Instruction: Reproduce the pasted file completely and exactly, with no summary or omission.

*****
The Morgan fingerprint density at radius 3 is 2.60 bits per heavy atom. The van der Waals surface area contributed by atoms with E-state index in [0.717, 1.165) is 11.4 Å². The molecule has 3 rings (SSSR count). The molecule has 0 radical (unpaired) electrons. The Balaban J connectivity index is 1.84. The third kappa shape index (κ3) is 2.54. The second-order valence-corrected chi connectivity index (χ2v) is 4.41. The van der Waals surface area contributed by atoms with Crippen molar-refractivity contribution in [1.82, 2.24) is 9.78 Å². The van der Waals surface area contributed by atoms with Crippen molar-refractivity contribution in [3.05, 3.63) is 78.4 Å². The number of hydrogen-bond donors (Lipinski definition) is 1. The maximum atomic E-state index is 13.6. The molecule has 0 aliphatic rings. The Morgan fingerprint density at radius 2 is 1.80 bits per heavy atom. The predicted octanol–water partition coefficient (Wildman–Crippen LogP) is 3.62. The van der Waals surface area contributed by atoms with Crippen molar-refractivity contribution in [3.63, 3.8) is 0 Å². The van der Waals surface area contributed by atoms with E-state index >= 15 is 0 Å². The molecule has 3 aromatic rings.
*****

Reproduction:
The Morgan fingerprint density at radius 3 is 2.60 bits per heavy atom. The van der Waals surface area contributed by atoms with E-state index in [0.717, 1.165) is 11.4 Å². The molecule has 3 rings (SSSR count). The molecule has 0 radical (unpaired) electrons. The Balaban J connectivity index is 1.84. The third kappa shape index (κ3) is 2.54. The second-order valence-corrected chi connectivity index (χ2v) is 4.41. The van der Waals surface area contributed by atoms with Crippen molar-refractivity contribution in [1.82, 2.24) is 9.78 Å². The van der Waals surface area contributed by atoms with Crippen molar-refractivity contribution in [3.05, 3.63) is 78.4 Å². The number of hydrogen-bond donors (Lipinski definition) is 1. The maximum atomic E-state index is 13.6. The molecule has 0 aliphatic rings. The Morgan fingerprint density at radius 2 is 1.80 bits per heavy atom. The predicted octanol–water partition coefficient (Wildman–Crippen LogP) is 3.62. The van der Waals surface area contributed by atoms with Crippen molar-refractivity contribution in [3.63, 3.8) is 0 Å². The van der Waals surface area contributed by atoms with E-state index >= 15 is 0 Å². The molecule has 3 aromatic rings.